Saturday, October 29, 2011


I got a few responses to my ‘your turn’ post that I wanted to be sure I addressed. For those of you with more questions- please send them my way- I’d love to answer them.

One of the questions was: How does Mercy Ships partner with local physicians, especially local health systems, to do follow-up care and health promotion/prevention?

Great question. Mercy ships send an advance team in before we go in to a new country. Most of the time, we’ve been to the country before, so the advance team checks out our previous contacts and verifies that all of our information is accurate. We assess what surgeries already have specialists in the field and how trained up they are.

For example, here in Sierra Leone, in the past we partnered with a local business that formed a women’s clinic in Aberdeen, which specializes in Vesciovaginal Fistula surgeries. Currently, the clinic is fully operational on its own- without our help, and we don’t perform these VVF surgeries in Sierra Leone because their own country can provide those surgeries to them. Now, if we find a surgeon who needs more training, often we’ll bring them to the ship and help train them up so that thy can perform these surgeries after we leave.

We try to focus on surgeries that cannot be offered in country so that we do not take away from the development that has already happened. We also do not do ‘medical’ cases, meaning we don’t do long term cases. We focus on surgical cases. For example, we cannot operate on malignant tumors because they need follow-up chemo, but we do treat benign tumors.

We also work hand in hand with a few local hospitals to help them learn how to provide follow-up for our patients. For example, we do a ponsetti training program to help treat orthopedic patients, which will be something the hospitals and programs can continue when we leave. We’ve also been aiding in treatment of Burkett’s patients in the local children’s hospital, which is also a skill that can be carried on.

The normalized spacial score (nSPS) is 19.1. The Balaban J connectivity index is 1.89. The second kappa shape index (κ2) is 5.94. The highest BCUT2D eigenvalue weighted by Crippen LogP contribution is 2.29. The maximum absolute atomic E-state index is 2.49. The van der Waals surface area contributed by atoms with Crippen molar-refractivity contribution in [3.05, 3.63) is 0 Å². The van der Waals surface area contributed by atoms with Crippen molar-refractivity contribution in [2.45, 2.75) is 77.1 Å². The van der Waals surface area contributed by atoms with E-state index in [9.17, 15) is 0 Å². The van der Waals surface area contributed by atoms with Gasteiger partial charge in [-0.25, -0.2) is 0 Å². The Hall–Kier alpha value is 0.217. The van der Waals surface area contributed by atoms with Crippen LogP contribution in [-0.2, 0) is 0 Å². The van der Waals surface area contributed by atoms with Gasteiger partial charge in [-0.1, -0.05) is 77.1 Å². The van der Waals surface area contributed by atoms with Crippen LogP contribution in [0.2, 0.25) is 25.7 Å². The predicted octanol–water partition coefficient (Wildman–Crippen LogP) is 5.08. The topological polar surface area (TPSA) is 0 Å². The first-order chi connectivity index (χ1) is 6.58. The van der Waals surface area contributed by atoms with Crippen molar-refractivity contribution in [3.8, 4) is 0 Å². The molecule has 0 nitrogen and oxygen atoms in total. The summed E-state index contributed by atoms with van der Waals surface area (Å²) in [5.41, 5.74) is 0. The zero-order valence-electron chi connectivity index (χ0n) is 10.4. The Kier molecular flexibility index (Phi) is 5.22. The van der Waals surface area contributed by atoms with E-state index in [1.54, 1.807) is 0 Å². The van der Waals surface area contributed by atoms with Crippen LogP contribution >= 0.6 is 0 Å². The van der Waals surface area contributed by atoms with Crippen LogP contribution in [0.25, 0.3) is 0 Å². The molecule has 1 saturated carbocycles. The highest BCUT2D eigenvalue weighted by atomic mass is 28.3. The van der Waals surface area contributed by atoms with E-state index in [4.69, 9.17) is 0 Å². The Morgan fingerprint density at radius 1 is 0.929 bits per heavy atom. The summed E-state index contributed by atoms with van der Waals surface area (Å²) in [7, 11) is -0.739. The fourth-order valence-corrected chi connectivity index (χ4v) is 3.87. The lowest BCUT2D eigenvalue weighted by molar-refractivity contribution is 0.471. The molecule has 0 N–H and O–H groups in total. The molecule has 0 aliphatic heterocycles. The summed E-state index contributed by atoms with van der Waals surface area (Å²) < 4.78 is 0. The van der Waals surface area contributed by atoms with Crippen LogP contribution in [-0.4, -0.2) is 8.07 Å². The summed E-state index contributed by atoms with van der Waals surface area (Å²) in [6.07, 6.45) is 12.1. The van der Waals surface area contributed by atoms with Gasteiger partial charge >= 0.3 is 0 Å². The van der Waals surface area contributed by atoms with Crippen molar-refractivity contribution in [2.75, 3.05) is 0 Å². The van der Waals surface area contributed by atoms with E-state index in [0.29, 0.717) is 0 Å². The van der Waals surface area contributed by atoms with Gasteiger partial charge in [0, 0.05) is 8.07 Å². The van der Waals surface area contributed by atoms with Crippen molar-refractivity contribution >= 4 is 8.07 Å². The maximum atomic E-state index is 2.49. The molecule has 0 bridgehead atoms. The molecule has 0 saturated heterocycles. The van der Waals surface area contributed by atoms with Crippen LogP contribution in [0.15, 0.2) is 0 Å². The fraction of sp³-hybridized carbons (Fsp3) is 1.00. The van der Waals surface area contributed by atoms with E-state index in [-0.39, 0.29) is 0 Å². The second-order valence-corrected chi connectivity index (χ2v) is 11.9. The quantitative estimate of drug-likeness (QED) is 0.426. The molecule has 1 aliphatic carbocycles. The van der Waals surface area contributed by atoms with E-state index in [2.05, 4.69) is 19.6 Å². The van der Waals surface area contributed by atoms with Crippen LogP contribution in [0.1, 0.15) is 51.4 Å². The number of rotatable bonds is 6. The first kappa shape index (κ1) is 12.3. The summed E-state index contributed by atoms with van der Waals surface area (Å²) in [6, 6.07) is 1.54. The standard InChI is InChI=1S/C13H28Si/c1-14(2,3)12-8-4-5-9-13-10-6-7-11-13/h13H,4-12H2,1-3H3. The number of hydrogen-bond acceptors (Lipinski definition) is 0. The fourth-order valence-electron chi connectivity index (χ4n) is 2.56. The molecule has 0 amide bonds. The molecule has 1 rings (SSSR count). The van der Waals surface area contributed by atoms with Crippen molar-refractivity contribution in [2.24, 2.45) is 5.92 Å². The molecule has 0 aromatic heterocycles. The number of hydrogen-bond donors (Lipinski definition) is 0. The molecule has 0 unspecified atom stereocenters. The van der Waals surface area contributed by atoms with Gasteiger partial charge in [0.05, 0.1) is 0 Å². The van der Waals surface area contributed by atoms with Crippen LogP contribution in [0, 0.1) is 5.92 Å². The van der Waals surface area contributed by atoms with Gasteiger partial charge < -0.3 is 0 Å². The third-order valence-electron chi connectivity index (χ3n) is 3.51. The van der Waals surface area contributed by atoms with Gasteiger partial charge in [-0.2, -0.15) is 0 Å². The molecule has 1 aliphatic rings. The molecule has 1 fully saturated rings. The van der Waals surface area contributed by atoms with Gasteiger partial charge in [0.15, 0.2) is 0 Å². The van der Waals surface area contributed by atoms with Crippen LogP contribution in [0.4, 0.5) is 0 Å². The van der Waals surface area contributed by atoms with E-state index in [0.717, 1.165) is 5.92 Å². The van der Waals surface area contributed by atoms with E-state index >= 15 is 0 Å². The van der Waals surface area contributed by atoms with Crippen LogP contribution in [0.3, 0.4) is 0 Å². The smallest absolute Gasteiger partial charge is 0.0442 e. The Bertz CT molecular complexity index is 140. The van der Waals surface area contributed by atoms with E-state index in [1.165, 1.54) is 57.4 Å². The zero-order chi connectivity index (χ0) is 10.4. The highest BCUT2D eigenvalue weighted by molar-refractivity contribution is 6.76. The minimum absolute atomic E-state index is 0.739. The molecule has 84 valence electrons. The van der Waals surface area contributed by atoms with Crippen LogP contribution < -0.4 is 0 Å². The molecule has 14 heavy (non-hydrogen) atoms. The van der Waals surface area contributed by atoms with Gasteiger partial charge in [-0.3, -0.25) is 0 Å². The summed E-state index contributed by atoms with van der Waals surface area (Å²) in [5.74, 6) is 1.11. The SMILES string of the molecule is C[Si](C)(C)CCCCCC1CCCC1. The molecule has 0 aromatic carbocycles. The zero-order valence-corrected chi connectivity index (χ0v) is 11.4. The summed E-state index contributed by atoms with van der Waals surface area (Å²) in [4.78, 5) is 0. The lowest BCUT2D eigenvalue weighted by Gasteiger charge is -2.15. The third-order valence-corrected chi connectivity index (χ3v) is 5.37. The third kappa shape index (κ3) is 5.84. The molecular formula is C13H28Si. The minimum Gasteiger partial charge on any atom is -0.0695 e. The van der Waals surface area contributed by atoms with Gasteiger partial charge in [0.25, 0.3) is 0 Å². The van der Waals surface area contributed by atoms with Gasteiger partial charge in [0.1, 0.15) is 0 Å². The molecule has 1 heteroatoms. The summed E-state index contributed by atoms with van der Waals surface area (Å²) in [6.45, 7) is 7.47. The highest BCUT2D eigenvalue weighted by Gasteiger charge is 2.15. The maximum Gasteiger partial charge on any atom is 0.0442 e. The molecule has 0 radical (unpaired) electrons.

As for prevention and health promotion, we don’t do as much of that- especially on the training front, but we do help host local conventions- such as an anesthesiologist convention. We also provide training for prevention and health promotion in our dental clinic, eye clinic and in our outpatient center for all patients who come through.

We also have our food for life program, which is our agricultural program. Through this program, we trained 16 locals in agriculture, who then took the knowledge to their villages and trained up local villagers. In this program, they learned lots about different fruits and veggies that promote different aspects of health and why, so they can pass the knowledge to local villages. I love that programJ I’m hoping I answered that question in the way you wrote it;)

Someone else requested more patient stories- I have TONS of those, so I’ll be sure to post more of them from time to time;) I’m frequently down on the ward visiting, so I’ve made friends with tons of different people- especially plastics patients(patients who have suffered burn contractures). More on that laterJ

As for me, I’ll be with the ship until somewhere between February and June 2013. We’ll see what happens. It’s possible I’ll be back- especially if we end up with an Asia Mercy, which is in the beginning stages- I’d love to see more of the world and serve, but we’ll seeJ I committed to 2 years, which is up February 27, 2013- I think I’d like to be home for Easter that year, but again- we’ll seeJ

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